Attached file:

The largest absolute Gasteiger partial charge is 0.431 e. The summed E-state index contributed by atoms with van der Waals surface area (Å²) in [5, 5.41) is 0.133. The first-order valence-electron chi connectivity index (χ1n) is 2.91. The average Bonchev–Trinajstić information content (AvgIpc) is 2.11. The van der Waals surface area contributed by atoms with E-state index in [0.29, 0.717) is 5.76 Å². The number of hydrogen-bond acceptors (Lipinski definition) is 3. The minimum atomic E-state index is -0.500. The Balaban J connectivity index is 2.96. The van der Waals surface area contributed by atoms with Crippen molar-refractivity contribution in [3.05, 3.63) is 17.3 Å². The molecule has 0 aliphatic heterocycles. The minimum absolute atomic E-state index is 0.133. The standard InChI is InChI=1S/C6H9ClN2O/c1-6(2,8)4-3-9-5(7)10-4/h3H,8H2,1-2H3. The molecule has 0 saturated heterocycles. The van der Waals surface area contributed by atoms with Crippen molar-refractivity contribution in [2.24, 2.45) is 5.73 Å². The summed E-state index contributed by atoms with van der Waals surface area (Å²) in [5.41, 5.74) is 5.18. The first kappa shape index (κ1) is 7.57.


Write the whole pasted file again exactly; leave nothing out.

The largest absolute Gasteiger partial charge is 0.431 e. The summed E-state index contributed by atoms with van der Waals surface area (Å²) in [5, 5.41) is 0.133. The first-order valence-electron chi connectivity index (χ1n) is 2.91. The average Bonchev–Trinajstić information content (AvgIpc) is 2.11. The van der Waals surface area contributed by atoms with E-state index in [0.29, 0.717) is 5.76 Å². The number of hydrogen-bond acceptors (Lipinski definition) is 3. The minimum atomic E-state index is -0.500. The Balaban J connectivity index is 2.96. The van der Waals surface area contributed by atoms with Crippen molar-refractivity contribution in [3.05, 3.63) is 17.3 Å². The molecule has 0 aliphatic heterocycles. The minimum absolute atomic E-state index is 0.133. The standard InChI is InChI=1S/C6H9ClN2O/c1-6(2,8)4-3-9-5(7)10-4/h3H,8H2,1-2H3. The molecule has 0 saturated heterocycles. The van der Waals surface area contributed by atoms with Crippen molar-refractivity contribution in [2.24, 2.45) is 5.73 Å². The summed E-state index contributed by atoms with van der Waals surface area (Å²) in [5.41, 5.74) is 5.18. The first kappa shape index (κ1) is 7.57.